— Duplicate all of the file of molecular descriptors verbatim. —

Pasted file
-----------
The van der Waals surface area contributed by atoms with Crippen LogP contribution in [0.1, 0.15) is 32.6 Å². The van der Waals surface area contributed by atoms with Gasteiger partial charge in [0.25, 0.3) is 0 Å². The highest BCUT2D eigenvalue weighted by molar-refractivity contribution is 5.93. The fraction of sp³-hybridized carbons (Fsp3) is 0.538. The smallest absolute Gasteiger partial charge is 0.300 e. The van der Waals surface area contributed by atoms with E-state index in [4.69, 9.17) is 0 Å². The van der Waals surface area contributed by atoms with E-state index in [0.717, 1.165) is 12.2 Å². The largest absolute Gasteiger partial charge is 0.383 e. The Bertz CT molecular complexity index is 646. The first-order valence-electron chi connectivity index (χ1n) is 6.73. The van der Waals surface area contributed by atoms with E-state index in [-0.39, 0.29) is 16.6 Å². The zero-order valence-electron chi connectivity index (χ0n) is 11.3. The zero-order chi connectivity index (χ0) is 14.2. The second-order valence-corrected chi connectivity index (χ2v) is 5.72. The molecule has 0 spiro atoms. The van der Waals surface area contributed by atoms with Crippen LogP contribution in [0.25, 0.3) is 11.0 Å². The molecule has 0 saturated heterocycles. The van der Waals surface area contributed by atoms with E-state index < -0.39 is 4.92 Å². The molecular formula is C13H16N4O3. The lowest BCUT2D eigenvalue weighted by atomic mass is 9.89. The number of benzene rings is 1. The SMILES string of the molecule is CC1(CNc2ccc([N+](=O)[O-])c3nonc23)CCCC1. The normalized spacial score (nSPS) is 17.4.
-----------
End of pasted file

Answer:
The van der Waals surface area contributed by atoms with Crippen LogP contribution in [0.1, 0.15) is 32.6 Å². The van der Waals surface area contributed by atoms with Gasteiger partial charge in [0.25, 0.3) is 0 Å². The highest BCUT2D eigenvalue weighted by molar-refractivity contribution is 5.93. The fraction of sp³-hybridized carbons (Fsp3) is 0.538. The smallest absolute Gasteiger partial charge is 0.300 e. The van der Waals surface area contributed by atoms with E-state index in [4.69, 9.17) is 0 Å². The van der Waals surface area contributed by atoms with E-state index in [0.717, 1.165) is 12.2 Å². The largest absolute Gasteiger partial charge is 0.383 e. The Bertz CT molecular complexity index is 646. The first-order valence-electron chi connectivity index (χ1n) is 6.73. The van der Waals surface area contributed by atoms with E-state index in [-0.39, 0.29) is 16.6 Å². The zero-order valence-electron chi connectivity index (χ0n) is 11.3. The zero-order chi connectivity index (χ0) is 14.2. The second-order valence-corrected chi connectivity index (χ2v) is 5.72. The molecule has 0 spiro atoms. The van der Waals surface area contributed by atoms with Crippen LogP contribution in [0.25, 0.3) is 11.0 Å². The molecule has 0 saturated heterocycles. The van der Waals surface area contributed by atoms with E-state index < -0.39 is 4.92 Å². The molecular formula is C13H16N4O3. The lowest BCUT2D eigenvalue weighted by atomic mass is 9.89. The number of benzene rings is 1. The SMILES string of the molecule is CC1(CNc2ccc([N+](=O)[O-])c3nonc23)CCCC1. The normalized spacial score (nSPS) is 17.4.